Tuesday, October 7th, 2014...8:46 pm

Day Old Baked Goods and Respect for Teachers

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There were doughnuts in the teacher work room this morning. And muffins. Slices of cake piled on top of each other. Pieces of pie and a few boxes of cookies.

Bleary-eyed teachers walked in and lit up momentarily – sugar tokens of appreciation.

Except they weren’t.

More than one of us took a doughnut, a guilty pleasure as we stood in the morning copy machine line. We took that doughnut and we lifted it closer and closer to our mouths in anticipation of its sweet reward. Some of us even took a bite. And then we realized the doughnuts were moldy.

These tokens of appreciation? They were baked goods left in the containers past their sell-by dates. They were old. They were garbage, really. And they were moldy.

Suddenly we all wondered where they had come from. How had they gotten here? All these containers of baked goods that could no longer be legally sold in stores? Who had dropped them off here? In our teacher work room? To taunt us as we prepared for our day?

Investigation led most to conclude that someone from the grocery store where they were baked had brought them to us.

Let’s feed the teachers old baked goods, they thought. That will be so nice of us. Who would appreciate moldy doughnuts more than those hard working teachers?

I’m not sure where they came from, really. I actually doubt the store would allow these old foodstuffs to be donated to a school, but what do I know? Maybe they were brought by some well-meaning grocery store employee.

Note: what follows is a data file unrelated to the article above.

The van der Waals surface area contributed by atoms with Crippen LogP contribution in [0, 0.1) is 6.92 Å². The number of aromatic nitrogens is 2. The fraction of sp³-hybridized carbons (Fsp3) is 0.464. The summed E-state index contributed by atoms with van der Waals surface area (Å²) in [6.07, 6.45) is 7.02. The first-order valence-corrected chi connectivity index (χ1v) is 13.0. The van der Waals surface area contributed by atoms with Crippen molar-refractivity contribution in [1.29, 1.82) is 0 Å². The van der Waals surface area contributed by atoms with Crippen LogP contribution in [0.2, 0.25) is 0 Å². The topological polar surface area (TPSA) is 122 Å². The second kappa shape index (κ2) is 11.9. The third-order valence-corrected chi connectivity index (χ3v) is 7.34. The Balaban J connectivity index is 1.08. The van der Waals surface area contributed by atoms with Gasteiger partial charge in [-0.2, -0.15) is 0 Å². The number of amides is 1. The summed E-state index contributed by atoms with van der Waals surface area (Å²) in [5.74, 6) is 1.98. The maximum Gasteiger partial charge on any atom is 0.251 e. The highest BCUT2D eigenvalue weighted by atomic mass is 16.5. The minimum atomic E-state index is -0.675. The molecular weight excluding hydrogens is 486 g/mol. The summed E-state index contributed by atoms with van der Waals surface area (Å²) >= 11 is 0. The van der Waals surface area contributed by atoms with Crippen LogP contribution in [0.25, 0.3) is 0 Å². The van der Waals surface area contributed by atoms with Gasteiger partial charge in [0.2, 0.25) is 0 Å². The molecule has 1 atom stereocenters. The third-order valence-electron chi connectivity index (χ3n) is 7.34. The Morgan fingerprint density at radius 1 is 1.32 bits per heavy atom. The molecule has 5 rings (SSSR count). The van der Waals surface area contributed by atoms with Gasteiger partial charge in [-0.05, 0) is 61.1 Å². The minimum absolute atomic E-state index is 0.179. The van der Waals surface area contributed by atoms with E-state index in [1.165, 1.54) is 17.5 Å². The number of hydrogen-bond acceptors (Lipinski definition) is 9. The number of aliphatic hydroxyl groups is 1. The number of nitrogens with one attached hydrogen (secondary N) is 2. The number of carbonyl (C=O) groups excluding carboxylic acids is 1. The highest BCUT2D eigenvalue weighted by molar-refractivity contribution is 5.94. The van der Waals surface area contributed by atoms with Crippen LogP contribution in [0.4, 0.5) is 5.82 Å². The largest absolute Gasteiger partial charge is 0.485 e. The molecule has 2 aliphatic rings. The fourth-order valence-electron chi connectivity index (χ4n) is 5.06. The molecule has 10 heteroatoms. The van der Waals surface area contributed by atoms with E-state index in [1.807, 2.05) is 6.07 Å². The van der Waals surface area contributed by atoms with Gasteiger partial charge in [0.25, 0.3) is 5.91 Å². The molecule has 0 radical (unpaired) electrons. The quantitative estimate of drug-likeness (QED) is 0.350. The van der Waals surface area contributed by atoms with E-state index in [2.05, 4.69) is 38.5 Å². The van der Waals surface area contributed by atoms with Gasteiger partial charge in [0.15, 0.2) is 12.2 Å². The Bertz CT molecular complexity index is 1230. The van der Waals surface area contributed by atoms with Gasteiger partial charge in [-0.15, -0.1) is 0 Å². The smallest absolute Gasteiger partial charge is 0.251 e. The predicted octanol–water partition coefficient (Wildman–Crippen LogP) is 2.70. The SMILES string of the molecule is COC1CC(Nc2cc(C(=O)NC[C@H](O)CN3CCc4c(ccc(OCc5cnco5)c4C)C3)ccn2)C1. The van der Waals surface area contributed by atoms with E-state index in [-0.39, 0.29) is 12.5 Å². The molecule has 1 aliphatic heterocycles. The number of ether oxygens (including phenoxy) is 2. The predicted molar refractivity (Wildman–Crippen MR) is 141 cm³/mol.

I know that to me, these day old muffins and doughnuts and cakes are a metaphor. A metaphor for how much the public thinks of teachers. Can you imagine anyone donating old food to a law firm? Or a group of investment bankers? No? Neither can I.

But, sadly, I can see someone thinking that teachers would appreciate old food. That we wouldn’t mind just a little bit of mold. Sadly, I can see someone thinking of teachers as a charity group, deserving of these donations because part of our job expectation is to sacrifice our financial security for the good of the future.

If you’ve read this blog for any amount of time you know that I love my job, that I am, at my core, a teacher. But something about those baked goods got to me today. Something about bringing a moldy donut almost to my mouth made me contemplate my place in society.

Teachers are undervalued. Our paychecks hardly change from year to year. Sure, the starting salary for a teacher is pretty competitive, but when you’ve been at it as long as I have, my monthly check only changes by single digit numbers from year to year. Teachers like me are pushed out of the classroom, enticed by more money if we become principals, burned out by the hours we spend in the classroom and at home, downtrodden by the culture of teacher-blaming, drowning in data that means far less to us than the humans that sit in front of us each day.

This is my 15th year in the classroom. And when people find out how long I’ve been at it they look at me like a rare species – someone whose survived beyond the dreaded 5 year mark, when we lose so many teachers to other careers. At 15 years, I am the senior member of my department. I’m asked more often then not when I’m going to become an administrator. This is part of the problem with the expectations for good teachers today: we are expected to leave the classroom. But here’s the problem: we need good, experienced teachers IN the classroom. We need incentives for good teachers to stay. Part of that incentive should be monetary, but part of it also should be respect. Respect for our work and our pedagogy and our intelligence and our diligence.

We need to be respected enough that no one thinks about bringing us moldy doughnuts.


(Make sure to read the next post – the amazing reaction of my students to this post. It’s worth it. I promise!)

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